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Why Danny Noonan From Caddyshack Looks So Familiar

Caddyshack is considered an all-time comedy classic, and it's easy to see why. It stars some of the biggest names in comedy from the 1980s, including Bill Murray, Rodney Dangerfield, and Chevy Chase, and is filled with instantly quotable lines like, "In order to conquer an animal, I have to think like an animal, and whenever possible, look like one." It's hard to believe that at the time of its release in 1980, it wasn't exactly seen as the cream of the crop. The San Francisco Chronicle even looked back at the negative review the newspaper gave the film when it first came out, and reflected on how general audience sentiment has changed over the last few decades. While the plot may be sacrificed at points for the sake of making a joke or visual gag, the whole thing is held together by a down-on-his-luck teenager, Danny Noonan (Michael O'Keefe), who just wants to make a little money at the local country club before he heads off to college. 

O'Keefe may not be as recognizable as Murray is today, but he's had a steady career over the last 45 years, starring in a wide range of projects from comedies to dramas. It's hard to narrow down his most prominent performances, but here's where you've likely seen the actor more recently. 

Michael O'Keefe had a far more dramatic role as John Redmond on Homeland

Few shows were able to capture the kind of post-9/11 anxiety that was prevalent throughout American society as well as Showtime's Homeland. The show may begin with CIA officer Carrie Mathison (Claire Danes) suspecting Nicholas Brody (Damian Lewis) is a threat to the safety of the United States after he's released as a prisoner of war. When that story line wraps up, there are plenty of directions for the show to go from there, and one of the most exciting involved the introduction of CIA deputy station chief John Redmond (O'Keefe). 

He was introduced to the show during season 4 and really mixed things up with the cast. He was someone you were never really sure if you could trust, and he was capable of pushing all the right buttons to manipulate people to his whim. Unfortunately, he only lasted in eight episodes of the series before getting killed off. His time on Homeland may have been short-lived, but it wouldn't be the last time you'd be able to see O'Keefe on your TV screen.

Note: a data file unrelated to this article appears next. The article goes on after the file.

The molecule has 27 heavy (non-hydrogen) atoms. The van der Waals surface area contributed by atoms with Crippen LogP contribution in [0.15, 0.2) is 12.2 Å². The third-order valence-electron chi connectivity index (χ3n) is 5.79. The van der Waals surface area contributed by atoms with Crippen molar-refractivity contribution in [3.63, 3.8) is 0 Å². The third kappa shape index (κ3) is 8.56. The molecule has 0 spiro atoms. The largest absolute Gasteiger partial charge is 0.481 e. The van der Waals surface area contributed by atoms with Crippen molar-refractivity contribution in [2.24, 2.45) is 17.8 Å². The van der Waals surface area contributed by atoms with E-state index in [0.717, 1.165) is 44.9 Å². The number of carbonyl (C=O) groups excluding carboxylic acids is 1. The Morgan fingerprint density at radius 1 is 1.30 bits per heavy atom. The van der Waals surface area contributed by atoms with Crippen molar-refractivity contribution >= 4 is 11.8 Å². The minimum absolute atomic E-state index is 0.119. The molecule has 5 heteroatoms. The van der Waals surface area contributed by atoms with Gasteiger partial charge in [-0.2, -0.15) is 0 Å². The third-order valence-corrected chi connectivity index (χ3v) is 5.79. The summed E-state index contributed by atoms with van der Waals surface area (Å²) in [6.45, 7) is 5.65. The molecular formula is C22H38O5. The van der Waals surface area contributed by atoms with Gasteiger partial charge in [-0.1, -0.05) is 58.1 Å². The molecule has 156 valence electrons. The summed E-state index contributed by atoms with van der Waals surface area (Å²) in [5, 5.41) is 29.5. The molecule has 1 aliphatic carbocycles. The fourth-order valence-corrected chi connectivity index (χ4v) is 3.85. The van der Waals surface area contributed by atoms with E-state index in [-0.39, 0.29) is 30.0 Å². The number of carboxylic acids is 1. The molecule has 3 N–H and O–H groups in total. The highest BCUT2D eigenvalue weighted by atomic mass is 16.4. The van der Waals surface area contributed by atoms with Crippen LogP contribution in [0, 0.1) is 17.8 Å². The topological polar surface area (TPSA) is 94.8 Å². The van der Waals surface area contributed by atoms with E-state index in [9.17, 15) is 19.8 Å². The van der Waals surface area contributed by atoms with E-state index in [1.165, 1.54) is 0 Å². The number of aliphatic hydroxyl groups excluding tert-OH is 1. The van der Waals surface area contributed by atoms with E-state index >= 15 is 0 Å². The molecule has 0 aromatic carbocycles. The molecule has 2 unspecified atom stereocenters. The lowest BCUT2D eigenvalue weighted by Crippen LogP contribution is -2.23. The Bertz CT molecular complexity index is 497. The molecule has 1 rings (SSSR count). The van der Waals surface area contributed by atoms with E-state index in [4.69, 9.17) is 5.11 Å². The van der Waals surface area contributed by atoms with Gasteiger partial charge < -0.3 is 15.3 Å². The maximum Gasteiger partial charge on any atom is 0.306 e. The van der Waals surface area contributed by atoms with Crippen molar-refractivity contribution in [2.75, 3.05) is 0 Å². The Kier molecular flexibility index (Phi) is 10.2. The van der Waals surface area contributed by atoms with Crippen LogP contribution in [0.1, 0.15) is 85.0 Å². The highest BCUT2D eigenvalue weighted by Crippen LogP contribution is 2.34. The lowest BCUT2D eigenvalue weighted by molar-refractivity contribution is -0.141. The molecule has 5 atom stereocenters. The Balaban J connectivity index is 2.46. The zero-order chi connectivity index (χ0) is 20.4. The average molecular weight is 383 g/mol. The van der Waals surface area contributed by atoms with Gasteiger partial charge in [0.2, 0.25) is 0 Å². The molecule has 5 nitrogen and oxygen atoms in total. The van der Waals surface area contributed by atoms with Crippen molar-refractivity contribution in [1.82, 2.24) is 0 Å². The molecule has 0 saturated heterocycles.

Michael O'Keefe then appeared on another Showtime series — Masters of Sex

Michael O'Keefe went from political intrigue to marital discomfort when he starred in Masters of Sex, which also happened to be a Showtime original. The series primarily follows Virginia Johnson (Lizza Caplan) and William Masters (Michael Sheen), who study human sexuality in the 1950s. You probably don't want to watch the critically-acclaimed series with your parents (it gets pretty graphic), but it provides a fascinating glimpse into this taboo field of study. 

In the third season, we got introduced to Virginia's parents — Edna (Francis Fisher) and Harry Eshelman (O'Keefe). They appear throughout seasons 3 and 4, and over the course of their run, their marriage gradually falls apart. It all comes to a head in the series finale when Edna states she doesn't love Harry anymore and even goes so far as to refuse to give Virginia her blessing for her upcoming nuptials. It provides an impactful contrast for the last episode — as one marriage begins, another falls apart. It keeps with the theme of the show about how fluid romance, sex, and friendship all are. 

Michael O'Keefe had a recurring role on season 1 of Sneaky Pete

It seems like, as of late, O'Keefe's characters just can't seem to catch a break. Whether they end up getting killed or lose their wives, they appear to end up in tough spots, and that trend continues with one of his most recent roles in Amazon's Sneaky Pete

O'Keefe plays Detective Winslow in the first season, a crooked cop who's hot on the trail of Marius Josipović (Giovanni Ribisi) and threatens to turn him over to the criminal who has a vendetta against him. He's not a threat for too long, as Audrey (Margo Martindale) kills him and covers up the crime. 

Like we said, O'Keefe has a knack for playing characters who don't necessarily get happy endings. The one thing that does get a happy ending is O'Keefe's career: He has his first acting credit dating back to 1974, and he's still regularly appearing in a vast variety of projects.